Gawd dim it
, bollocks, ShazBot
and shit snacks...I am so, SO bummed
that I didn’t experience Jules Verne’s
novels for the first time as a young man, rather than as an aging manolescent
. Reading them now, as a 41 year old, I still find myself carried away in the rollickingness
of his well crafted adventures, but part of me knows deep down in my nethers
that there’s a warm, gooey nostalgia that will always be missing. This giant load of empty in my core, if filled, would likely have elevated this from a really good read to a cozy memory-rewind of simpler, happier times. *coughs bitterness from aching heart.*Alas
, my loving parents were unintentionally guilty of literary child neglect. Thus, while I really enjoyed all those afternoons watching Gilligan’s Island
, I think my time would have been better utilized immersing myself in the classics of Wells, Verne, Doyle and Poe.
So, yes, it hurts...
...and I’m a little disappointed...
...maybe even a skosh angry...
weeping uncontrollably over
** misspent reading years. I must just remember to ensure that I don’t make the same error with my own children. So far, so good.
**Why anyone would shed tears over spilled bovine teat juice is beyond me
. PLOT SUMMARY:
One of the most popular and beloved works within Verne’s 54 volume Les Voyages Extraordinaires
, Journey to the Center of the Earth tells of the travels of Professor Lidenbrock, an accomplished and incredibly impatient, mineralogist, and his quiet, reserved nephew Axel.
While perusing an ancient manuscript, Lidenbrock discovers a mysterious message encrypted in runic script. After cracking the code, with unexpected help from young Axel, the professor discovers that the message describes how to locate a secret passage leading to, uh, take a wild guess. The pair immediately scamper off to Iceland where, with the help of hunter/guide named Hans Bjelke, they discover the hidden entrance and embark on a highly perilous, but even more highly enjoyable, adventure. THOUGHTS:
Verne was a consummate story-teller who never wrote down to his audience or cut corners with his material. One of the most enjoyable aspects for me about reading his stories is the scientific thoughtfulness that Verne poured into his novels. True, much of his science is badly dated and many of his theories, including the central premise of this story, have long since been disproved and relegated to nonsenseville
However, when written, Verne was conscientious in his attempt to be as accurate as possible and employed a rigor to his plot elements and story details that few can match. This diligence was the result of Verne’s desire to use his novels to use his novels as teaching tools as well as entertainment. This is a major bonus for the reader because Verne’s devotion to authenticity actually enhances the sense of wonder by creating an air of plausibility that allows the suspension of disbelief to occur unconsciously and, thus, unnoticed.
What I’m bushing around the beat about is that I really, really enjoyed this. I’m couldn't give it the full 5 stars because I thought the initial portion of the novel (i.e., the part before the entrance to the hidden passage) took a bit too long to develop and the time spent in the most interesting segment of the journey (i.e., the [censored to avoid spoilerage]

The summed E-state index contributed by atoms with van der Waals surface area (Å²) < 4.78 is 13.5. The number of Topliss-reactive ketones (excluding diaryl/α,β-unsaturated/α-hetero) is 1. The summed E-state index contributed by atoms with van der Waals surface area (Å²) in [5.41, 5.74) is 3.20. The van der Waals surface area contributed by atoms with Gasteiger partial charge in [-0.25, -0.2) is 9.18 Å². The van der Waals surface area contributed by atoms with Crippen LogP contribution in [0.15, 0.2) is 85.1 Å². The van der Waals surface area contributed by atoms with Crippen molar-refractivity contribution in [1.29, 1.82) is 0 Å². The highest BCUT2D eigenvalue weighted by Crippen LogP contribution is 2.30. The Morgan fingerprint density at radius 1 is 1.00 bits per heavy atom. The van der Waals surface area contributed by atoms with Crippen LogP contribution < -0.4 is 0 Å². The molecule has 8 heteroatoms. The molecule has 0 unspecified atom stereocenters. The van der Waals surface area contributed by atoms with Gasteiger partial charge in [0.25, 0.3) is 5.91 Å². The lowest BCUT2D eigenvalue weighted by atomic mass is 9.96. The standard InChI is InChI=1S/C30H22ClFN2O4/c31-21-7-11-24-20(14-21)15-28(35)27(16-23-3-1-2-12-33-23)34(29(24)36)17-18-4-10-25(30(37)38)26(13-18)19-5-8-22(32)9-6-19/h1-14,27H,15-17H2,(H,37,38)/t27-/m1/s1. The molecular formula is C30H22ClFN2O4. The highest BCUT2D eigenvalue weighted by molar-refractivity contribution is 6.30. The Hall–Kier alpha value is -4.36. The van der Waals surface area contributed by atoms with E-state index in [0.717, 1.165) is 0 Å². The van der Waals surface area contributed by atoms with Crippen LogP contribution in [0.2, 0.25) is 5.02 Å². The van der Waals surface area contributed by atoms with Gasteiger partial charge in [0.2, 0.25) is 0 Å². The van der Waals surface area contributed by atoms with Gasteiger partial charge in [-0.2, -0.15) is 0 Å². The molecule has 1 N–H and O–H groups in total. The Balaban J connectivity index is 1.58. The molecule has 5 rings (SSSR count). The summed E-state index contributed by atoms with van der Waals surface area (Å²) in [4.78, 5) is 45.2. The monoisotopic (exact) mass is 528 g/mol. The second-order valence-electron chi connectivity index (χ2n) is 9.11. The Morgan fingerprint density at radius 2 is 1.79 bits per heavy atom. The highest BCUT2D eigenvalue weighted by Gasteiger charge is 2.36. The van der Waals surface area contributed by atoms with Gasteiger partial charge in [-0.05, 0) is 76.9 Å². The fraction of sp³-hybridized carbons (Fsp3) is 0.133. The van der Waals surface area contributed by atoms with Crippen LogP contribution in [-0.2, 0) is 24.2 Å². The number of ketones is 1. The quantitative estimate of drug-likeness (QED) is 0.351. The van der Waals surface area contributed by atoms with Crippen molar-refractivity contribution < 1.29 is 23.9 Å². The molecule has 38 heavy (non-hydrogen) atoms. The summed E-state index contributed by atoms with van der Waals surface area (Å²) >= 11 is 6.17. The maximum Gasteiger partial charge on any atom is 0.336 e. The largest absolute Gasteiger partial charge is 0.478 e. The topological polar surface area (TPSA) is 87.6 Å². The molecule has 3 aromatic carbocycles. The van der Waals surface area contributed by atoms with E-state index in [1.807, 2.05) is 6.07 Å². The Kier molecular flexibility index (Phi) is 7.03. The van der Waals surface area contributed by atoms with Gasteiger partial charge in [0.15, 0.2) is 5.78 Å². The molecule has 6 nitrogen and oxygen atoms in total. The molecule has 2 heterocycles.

was too fleeting. Still, there is genuine wonder here and excellently drawn characters who display remarkable depth for this kind of story. Add to that an ending that is perfectly suited for the tale and you have a classic, well done adventure yarn that should be read.
Oh, a final gripe in the interest of full disclosure. The ending’s awesomeness was dampened a tad for me by the compass “mystery” which I thought was overindulged by the Jules. Two days after finishing this, I am still mildly annoyed by that snippet of the tale so I thought I would be remiss if I failed to mention it.
However, minor nits and compass annoyance aside, this was a great experience. Definitely one I HIGHLY RECOMMEND.
P.S. I need to add a note to the doofus-brained asshats who put together the 1871 English translation published by Griffith and Farran. Dear Sirs, You SUCK!!! Worse, this version happens to be the one that the geniuses at Easton Press decided, in their unimaginable stupidity, to use in their collection of science fiction classic. The mind boggles. This literary assassination abridged and largely rewrote the story, even changing the main character’s name from Professor Lidenbrock to Hardwigg.
Thank Odin and Cthulhu, the unabridged audiobook I listened to was the original, quality translation. This actually gave me the ability to compare the to volumes. There is no comparison. If you are reading a version where the professor’s name is Hardwigg...toss it in the trash and find an original translation. As for the creators of the 1871 abomination, I only wish you could find yourself on the receiving end of justice...